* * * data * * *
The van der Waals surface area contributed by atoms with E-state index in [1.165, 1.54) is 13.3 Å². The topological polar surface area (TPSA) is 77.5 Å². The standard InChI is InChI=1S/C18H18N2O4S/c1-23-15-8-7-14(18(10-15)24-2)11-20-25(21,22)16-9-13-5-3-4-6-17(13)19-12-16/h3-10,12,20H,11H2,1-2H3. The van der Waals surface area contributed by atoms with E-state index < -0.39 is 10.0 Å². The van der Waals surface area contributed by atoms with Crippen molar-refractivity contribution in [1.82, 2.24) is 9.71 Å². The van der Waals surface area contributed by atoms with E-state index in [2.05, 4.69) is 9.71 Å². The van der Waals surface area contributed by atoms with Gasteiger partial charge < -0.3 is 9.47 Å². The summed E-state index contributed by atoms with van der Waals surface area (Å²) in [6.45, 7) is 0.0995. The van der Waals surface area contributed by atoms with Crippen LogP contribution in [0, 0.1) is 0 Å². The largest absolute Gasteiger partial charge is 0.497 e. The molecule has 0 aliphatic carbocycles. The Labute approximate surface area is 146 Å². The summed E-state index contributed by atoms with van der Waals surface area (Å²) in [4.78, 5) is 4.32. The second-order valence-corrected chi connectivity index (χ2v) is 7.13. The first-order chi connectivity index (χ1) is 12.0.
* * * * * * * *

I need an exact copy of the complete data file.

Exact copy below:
The van der Waals surface area contributed by atoms with E-state index in [1.165, 1.54) is 13.3 Å². The topological polar surface area (TPSA) is 77.5 Å². The standard InChI is InChI=1S/C18H18N2O4S/c1-23-15-8-7-14(18(10-15)24-2)11-20-25(21,22)16-9-13-5-3-4-6-17(13)19-12-16/h3-10,12,20H,11H2,1-2H3. The van der Waals surface area contributed by atoms with E-state index < -0.39 is 10.0 Å². The van der Waals surface area contributed by atoms with Crippen molar-refractivity contribution in [1.82, 2.24) is 9.71 Å². The van der Waals surface area contributed by atoms with E-state index in [2.05, 4.69) is 9.71 Å². The van der Waals surface area contributed by atoms with Gasteiger partial charge < -0.3 is 9.47 Å². The summed E-state index contributed by atoms with van der Waals surface area (Å²) in [6.45, 7) is 0.0995. The van der Waals surface area contributed by atoms with Crippen LogP contribution in [0, 0.1) is 0 Å². The largest absolute Gasteiger partial charge is 0.497 e. The molecule has 0 aliphatic carbocycles. The Labute approximate surface area is 146 Å². The summed E-state index contributed by atoms with van der Waals surface area (Å²) in [4.78, 5) is 4.32. The second-order valence-corrected chi connectivity index (χ2v) is 7.13. The first-order chi connectivity index (χ1) is 12.0.